Sunday, April 06, 2008

Are You Ready for "Green Testing"?

"Green IT" has been without doubt one of (if not the) the main hypes of this years CeBIT. The discussion about CO2 emissions has let the automotive industry all the way from a hype to a point that you'll be able to get even a Porsche with a hybrid engine in the near future. Regardless what one might think about that current hype, i think "green" technology is a good thing (no need to argue about that). While computer hardware actually does require less energy with every new generation of CPUs for example, most current trends in software engineering (from "green screen appliactions" or rich clients to WebApps, domain specific languages for higher abstraction, trading simple PHP-scripts for MVC frameworks like Rails, from unmanaged code to byte code that runs on virtual machines) do require more hardware resources on the other hand.

In order to create greener systems the software industry has to go a way similar to that the automotive sector did in the last years:
  • Engineering with efficiency in mind
  • Measuring the efficiency
  • Discuss the results, make them matter
This blog post by Yahoo!s performance expert Steve Sounders made me think about green IT from a load and performance testers point of view. As a performance tester you measure the efficiency of software systems against requirements based on response times, a number of transactions/concurrent users in a given time interval. All those factors have influence on the power consumption (and as such on CO2 emissions) of the system under test. So much for the theory.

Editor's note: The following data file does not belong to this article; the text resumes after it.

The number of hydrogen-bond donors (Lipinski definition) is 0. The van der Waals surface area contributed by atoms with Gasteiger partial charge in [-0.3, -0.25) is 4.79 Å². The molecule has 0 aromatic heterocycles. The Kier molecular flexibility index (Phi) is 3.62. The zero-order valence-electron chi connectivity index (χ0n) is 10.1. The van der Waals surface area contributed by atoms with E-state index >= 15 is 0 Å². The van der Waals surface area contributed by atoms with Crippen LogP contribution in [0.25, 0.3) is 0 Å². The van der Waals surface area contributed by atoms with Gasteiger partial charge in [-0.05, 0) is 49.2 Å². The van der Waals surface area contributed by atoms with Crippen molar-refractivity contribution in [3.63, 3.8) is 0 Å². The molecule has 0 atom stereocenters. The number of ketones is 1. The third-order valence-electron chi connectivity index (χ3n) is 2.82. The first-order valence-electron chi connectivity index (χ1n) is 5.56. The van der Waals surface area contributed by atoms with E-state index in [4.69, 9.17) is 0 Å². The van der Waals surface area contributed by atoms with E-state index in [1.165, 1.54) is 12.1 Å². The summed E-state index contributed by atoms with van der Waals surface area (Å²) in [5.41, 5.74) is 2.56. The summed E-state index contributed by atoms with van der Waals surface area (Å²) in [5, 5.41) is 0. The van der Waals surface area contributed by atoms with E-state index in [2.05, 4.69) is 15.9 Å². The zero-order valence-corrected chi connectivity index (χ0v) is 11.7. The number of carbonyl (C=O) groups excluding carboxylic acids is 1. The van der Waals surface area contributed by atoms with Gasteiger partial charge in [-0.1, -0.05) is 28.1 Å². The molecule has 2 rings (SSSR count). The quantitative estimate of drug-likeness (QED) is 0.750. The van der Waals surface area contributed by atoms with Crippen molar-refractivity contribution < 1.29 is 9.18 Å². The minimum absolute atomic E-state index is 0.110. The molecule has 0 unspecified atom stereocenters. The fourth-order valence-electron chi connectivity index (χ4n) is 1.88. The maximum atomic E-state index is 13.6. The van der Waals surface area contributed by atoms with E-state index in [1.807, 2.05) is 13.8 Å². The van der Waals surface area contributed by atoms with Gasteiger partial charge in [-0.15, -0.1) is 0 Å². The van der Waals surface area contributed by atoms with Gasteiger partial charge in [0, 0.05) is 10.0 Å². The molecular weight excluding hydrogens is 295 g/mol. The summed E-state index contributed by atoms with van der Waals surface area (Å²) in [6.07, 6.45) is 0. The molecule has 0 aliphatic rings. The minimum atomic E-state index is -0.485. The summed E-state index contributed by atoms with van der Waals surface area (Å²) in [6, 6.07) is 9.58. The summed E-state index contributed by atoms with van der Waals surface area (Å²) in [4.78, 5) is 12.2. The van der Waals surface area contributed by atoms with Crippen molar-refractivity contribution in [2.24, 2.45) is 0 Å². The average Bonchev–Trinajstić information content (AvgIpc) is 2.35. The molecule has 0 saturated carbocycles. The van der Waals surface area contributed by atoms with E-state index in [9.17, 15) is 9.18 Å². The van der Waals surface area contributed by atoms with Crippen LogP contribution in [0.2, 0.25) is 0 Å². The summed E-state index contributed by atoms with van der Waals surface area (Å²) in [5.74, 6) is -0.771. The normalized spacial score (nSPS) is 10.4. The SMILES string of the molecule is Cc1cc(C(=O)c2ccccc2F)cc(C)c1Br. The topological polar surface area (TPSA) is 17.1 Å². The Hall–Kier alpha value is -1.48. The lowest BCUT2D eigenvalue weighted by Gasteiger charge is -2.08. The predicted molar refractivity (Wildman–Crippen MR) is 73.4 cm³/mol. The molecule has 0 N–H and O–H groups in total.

In practice there are few projects with defined non-functional requirements just like the mentioned above. Without an quantified workload (output) you are not able to tell if the usage of hardware resources (input) is reasonable or not - not to mention being able to optimize the system.

furthermore most performance testing is done in a late project phase when there's no time left for architectural turnarounds in case of a severe bottleneck were found. This leads to the usual solution: throwing more hardware at the system (which doesn't exactly match the definition of efficiency, does it?) - more on the downsides of that waterfall approach to load testing popped up on testingreflections recently: here and here.

So, what comes next? Will "the system should be efficient and green" become a standard non-functional requirement of large software systems? Will they refer to us performance testers as the "green team" someday (in analogy to the "black team")? I think it would actually be pretty cool to give efficiency a greater significance in the IT world. Or am i the only one thinking the "throwing more hardware on the system" thing isn't really up to date anymore?

Tuesday, March 18, 2008

Got Developers?

I just received a phone call from a colleague at work asking me if one of us test engineers could help her out with some J2EE XML development gig. The funny thing is no one of us has worked as a developer for years... ok, we still do some programming and scripting to support our testing efforts and play around with some cool stuff in our free time but that hardly makes us experienced software dev guys ;-)

Aparently our company's offshore/outsourcing stragtegy for the last few years has caused that many of our onsite developers have quit their jobs, which leaves the business analysts asking the test guys to develop the software... what a funny world :-)

Friday, March 14, 2008

Rockers ;-)

The company i'm with recently made a partnership deal with those guys:

obviously they rock (sort of) ;-)

Monday, March 03, 2008

Catching up with Ruby 1.9

I finally got the time to play around with Ruby 1.9. It seems like Ruby can handle escaped unicode sequences now (finally! after all the pain we went through dealing with this encoding with Ruby 1.8.x...) :-)

puts "\u00fc"
=> ΓΌ

There have been some improvements regarding the speed. This benchmark went down from 12 sec (with Ruby 1.8.x) to 5 sec on my sweet Mac Mini (1.5 GHz, Core Solo). Ruby 1.9 looks promising so far - maybe i'll keep it in my toolbox.